Instead of asking who to vote for, we must return to the basics to develop a genuine rank-and-file approach. “Rank-and-file” isn’t just a term to distinguish ourselves from the right-wing, pro-genocide ghouls, or parts of the left we refuse to work with. A rank-and-file approach is how we organise in our workplace and union. It distinguishes us from the bureaucracy and machinery of the union. It is about how we build our power.

There have been some important signs of how that power could be built. The wave of Palestine solidarity organising in higher education has been impressive. While it has had limits, it also shows signs of a broader appetite among workers in higher education to respond to urgent political disputes. At points, there has been a collective willingness to take risks to confront this crisis of conscience. In some local branches, fights are building around redundancies. In both cases, this has highlighted the lack of cross-branch infrastructure to collectivise the tactics, knowledge, and skills needed.

In order to meet these challenges, we need to do the following in the immediate term:

Develop contacts and connections that are unmediated by both union structures and purely informal structures
Build independent organisational forms that allow for regular coordination, contact, and feedback.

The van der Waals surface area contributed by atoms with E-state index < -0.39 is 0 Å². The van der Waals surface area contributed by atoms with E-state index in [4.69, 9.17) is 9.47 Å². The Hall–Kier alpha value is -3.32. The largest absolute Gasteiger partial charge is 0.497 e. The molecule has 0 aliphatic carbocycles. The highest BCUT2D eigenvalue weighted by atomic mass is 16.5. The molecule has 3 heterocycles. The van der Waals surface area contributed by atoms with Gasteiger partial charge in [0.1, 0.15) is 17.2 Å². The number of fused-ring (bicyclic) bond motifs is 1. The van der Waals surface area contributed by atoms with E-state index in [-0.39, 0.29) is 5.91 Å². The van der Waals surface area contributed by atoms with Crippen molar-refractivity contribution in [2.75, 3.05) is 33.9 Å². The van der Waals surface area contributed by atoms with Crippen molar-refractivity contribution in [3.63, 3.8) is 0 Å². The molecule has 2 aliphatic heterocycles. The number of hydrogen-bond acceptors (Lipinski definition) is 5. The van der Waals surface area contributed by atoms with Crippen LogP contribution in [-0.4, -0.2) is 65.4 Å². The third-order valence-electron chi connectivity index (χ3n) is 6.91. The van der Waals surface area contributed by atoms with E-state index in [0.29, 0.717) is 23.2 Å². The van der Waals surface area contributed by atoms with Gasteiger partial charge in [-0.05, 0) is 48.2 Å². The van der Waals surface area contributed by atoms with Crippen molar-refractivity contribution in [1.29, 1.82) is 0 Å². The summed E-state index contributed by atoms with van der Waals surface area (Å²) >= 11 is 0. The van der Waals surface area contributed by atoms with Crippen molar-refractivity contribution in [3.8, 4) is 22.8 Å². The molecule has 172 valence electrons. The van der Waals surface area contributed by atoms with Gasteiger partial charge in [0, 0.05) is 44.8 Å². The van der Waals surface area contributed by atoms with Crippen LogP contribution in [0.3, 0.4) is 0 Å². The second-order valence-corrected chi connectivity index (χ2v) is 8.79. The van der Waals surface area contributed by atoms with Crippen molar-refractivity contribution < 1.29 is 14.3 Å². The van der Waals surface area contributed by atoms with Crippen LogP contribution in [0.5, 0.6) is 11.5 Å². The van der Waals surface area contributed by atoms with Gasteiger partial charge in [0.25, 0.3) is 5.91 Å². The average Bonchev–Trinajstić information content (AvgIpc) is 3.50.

Find ways to increase our capacity to organise wider independent action when the union fails to do so.

We have seen The University Worker as a way to take one step towards doing this. While it can help prepare the foundations, a bulletin alone cannot achieve these goals.

We need to start collectively addressing these challenges in higher education, regardless of who becomes the next general secretary of UCU. As a first step, we propose organising a rank-and-file dayschool in March 2024. This would be an opportunity to meet with other rank-and-file members of the union, share experiences about successes and challenges, and plan for the year ahead.

We invite anyone interested in participating in the event to contact us. There are no shortcuts to building rank-and-file power, and no one is coming to save us. As workers in higher education, we need to start taking steps to build the power we need to fight the three crises that face us.

If you are interested in getting involved in organising a rank-and-file event in March 2024 after the election, get in touch here:

We encourage workers to share their own reports from the picket lines, as well as ideas for how we can make the reballot a success, by filling out the form here. You can also join the WhatsApp announcement group for The University Worker by clicking here.


The University Worker

Bulletin written for, and by, University Workers. Back issues here